If you sell something for a profit and make a capital gain, you must pay capital gains tax on that profit. You don’t have to pay taxes on capital losses. You can actually subtract your net capital losses from your overall net capital gain.
Your net capital gain is the sum of all of your capital profits during the fiscal year, whereas your net capital loss is the sum of all of your capital losses during the fiscal year.
Both your net capital gain and net capital loss must be reported when you file your taxes as part of your annual tax return. The remaining amount is the amount you’ll pay after deducting your net capital gain from your net capital loss.
Basically, Crypto tax loss harvesting is the practice of selling cryptocurrency at a loss in order to generate a capital loss that can be used to offset capital gains. This helps lower an investor’s overall tax burden. Then, they might repurchase the asset at a lower cost in order to hold onto it for potential future returns.
Example of Tax-Loss Harvesting
Let’s say an investor has revenue that qualifies them for the highest rate of capital gains tax. That entails more than $445,851 for solo filers and $501,601 for married couples filing jointly for the 2021 and 2022 tax years.
The investor realized long-term capital gains on the sale of investments, which are subject to a 20% tax rate. The following details show the investor’s annual trading activity, portfolio gains, and losses:
- Mutual Fund A: 450 days of holdings with an unrealized gain of $250,000.
- Mutual Fund B: $130,000 in unrealized losses held for 635 days
- Mutual Fund C: Held for 125 days with an unrealized loss of $100,000.
Buying and Selling
- Mutual Fund E: It was sold and made a profit of $200,000. The money was kept for 380 days.
- Mutual Fund F: Sold; profit of $150,000 obtained. The money was kept for 150 days.
These sales have the following tax due:
Tax without harvesting = ($200,000 x 20%) + ($150,000 x 37%) = $40,000 + $55,500 = $95,500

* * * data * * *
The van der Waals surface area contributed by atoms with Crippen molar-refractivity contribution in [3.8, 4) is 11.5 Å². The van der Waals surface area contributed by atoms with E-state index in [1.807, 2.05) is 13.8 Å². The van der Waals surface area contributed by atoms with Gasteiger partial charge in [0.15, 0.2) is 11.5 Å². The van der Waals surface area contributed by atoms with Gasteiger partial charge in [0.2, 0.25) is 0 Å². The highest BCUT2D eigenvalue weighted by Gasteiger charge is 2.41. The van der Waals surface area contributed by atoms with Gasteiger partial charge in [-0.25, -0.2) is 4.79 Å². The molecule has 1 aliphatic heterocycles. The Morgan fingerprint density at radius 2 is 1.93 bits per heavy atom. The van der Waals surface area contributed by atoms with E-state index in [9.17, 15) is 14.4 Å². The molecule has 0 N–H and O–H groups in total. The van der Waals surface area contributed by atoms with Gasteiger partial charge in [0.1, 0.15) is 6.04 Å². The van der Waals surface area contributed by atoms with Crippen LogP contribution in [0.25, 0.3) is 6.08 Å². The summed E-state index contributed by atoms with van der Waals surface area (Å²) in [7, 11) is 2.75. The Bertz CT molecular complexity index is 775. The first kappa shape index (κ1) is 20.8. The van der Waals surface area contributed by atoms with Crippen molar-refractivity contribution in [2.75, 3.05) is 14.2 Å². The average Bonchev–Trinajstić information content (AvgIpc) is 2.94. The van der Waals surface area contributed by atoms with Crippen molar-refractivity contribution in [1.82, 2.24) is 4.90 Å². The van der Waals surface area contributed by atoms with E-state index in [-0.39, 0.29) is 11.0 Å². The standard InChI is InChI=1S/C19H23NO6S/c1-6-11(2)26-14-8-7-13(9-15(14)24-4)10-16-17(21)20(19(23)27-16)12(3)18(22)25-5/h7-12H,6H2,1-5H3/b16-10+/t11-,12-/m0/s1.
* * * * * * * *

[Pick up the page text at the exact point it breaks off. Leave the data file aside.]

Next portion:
The sales would serve to balance the gains if the investor sold mutual funds B and C to harvest losses, and the tax due would be:
Tax with harvesting is calculated as follows:
Tax with harvesting = (($200,000 – $130,000) x 20%) + (($150,000 – $100,000) x 37%) = $14,000 + $18,500 = $32,500
Profiting from the fact that capital losses can be used to offset capital gains is known as tax-loss harvesting. In order to pay less capital gains tax on lucrative assets sold throughout the year, an investor can bank capital losses from unsuccessful investments. It can be a balanced strategy to get a better capital-gains tax rate, federal tax rate, and marginal rate.
In order to maintain the overall balance of the portfolio, this method calls for using the money generated from selling the losing investments to purchase similar investments. This helps with growth funds and it’s a worthwhile strategy for fund investors.
According to IRS regulations, if a loss is used to reduce capital gains taxes, the investor is not permitted to purchase the same investment within 30 days. This could be for an individual stock, a company stock, or other individual securities, for example. Speak to your financial advisor or tax advisor if you require assistance.
FAQs About Tax-Loss Harvesting
When Should I Do Tax Harvesting?
Typically, tax-loss harvesting is a good strategy for your portfolio once your annual income exceeds $100,000 and if you don’t plan on making withdrawals within 12 months. It can depend on the capital loss tax deduction and whether you have harvested short-term losses.
Is There a Limit to Tax-Loss Harvesting?
The maximum capital gains tax amount you can write off in a single tax year is $3,000. There are also rules around identical securities, unused losses, asset allocation, and short-term losses. You should also familiarize yourself with taxable investment gains and other types of gains.
How Long Can You Tax Loss Harvest?
It depends on the security. For example, long-term losses might be able to be carried into a future year. For a $9,000 loss, this would get spread out over three years. This helps avoid both short- and long-term losses for extra investment gains.
Is Tax Gain Harvesting Worth It?
Tax-loss harvesting can provide excellent returns and benefits if you use it to help reduce your income. This is because tax rates for income are often higher compared to tax rates for long-term capital gains. It can be a good way to avoid investment losses and reduce taxable income.